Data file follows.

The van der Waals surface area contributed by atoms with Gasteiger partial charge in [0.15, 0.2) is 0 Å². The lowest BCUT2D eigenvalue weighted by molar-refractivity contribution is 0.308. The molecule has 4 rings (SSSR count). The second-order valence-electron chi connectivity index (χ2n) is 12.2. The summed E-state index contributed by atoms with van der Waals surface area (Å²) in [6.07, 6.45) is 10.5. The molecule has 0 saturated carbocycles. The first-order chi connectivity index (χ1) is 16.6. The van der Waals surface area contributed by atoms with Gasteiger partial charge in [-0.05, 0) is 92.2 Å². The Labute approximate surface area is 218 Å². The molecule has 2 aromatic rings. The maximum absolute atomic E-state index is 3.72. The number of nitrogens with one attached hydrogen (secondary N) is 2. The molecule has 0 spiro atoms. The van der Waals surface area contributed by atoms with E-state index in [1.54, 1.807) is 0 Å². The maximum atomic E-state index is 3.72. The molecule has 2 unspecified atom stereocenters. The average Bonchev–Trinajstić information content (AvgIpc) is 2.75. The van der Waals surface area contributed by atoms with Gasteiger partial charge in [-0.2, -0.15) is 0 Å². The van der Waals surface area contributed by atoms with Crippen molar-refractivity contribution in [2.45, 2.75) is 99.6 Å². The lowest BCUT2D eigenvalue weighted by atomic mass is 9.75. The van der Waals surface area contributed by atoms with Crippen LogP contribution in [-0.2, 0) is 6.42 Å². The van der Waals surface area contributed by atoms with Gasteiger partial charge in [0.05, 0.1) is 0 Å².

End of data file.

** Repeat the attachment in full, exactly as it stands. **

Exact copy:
The van der Waals surface area contributed by atoms with Gasteiger partial charge in [0.15, 0.2) is 0 Å². The lowest BCUT2D eigenvalue weighted by molar-refractivity contribution is 0.308. The molecule has 4 rings (SSSR count). The second-order valence-electron chi connectivity index (χ2n) is 12.2. The summed E-state index contributed by atoms with van der Waals surface area (Å²) in [6.07, 6.45) is 10.5. The molecule has 0 saturated carbocycles. The first-order chi connectivity index (χ1) is 16.6. The van der Waals surface area contributed by atoms with Gasteiger partial charge in [-0.05, 0) is 92.2 Å². The Labute approximate surface area is 218 Å². The molecule has 2 aromatic rings. The maximum absolute atomic E-state index is 3.72. The number of nitrogens with one attached hydrogen (secondary N) is 2. The molecule has 0 spiro atoms. The van der Waals surface area contributed by atoms with E-state index in [1.54, 1.807) is 0 Å². The maximum atomic E-state index is 3.72. The molecule has 2 unspecified atom stereocenters. The average Bonchev–Trinajstić information content (AvgIpc) is 2.75. The van der Waals surface area contributed by atoms with Gasteiger partial charge in [-0.2, -0.15) is 0 Å². The van der Waals surface area contributed by atoms with Crippen molar-refractivity contribution in [2.45, 2.75) is 99.6 Å². The lowest BCUT2D eigenvalue weighted by atomic mass is 9.75. The van der Waals surface area contributed by atoms with Crippen LogP contribution in [-0.2, 0) is 6.42 Å². The van der Waals surface area contributed by atoms with Gasteiger partial charge in [0.05, 0.1) is 0 Å².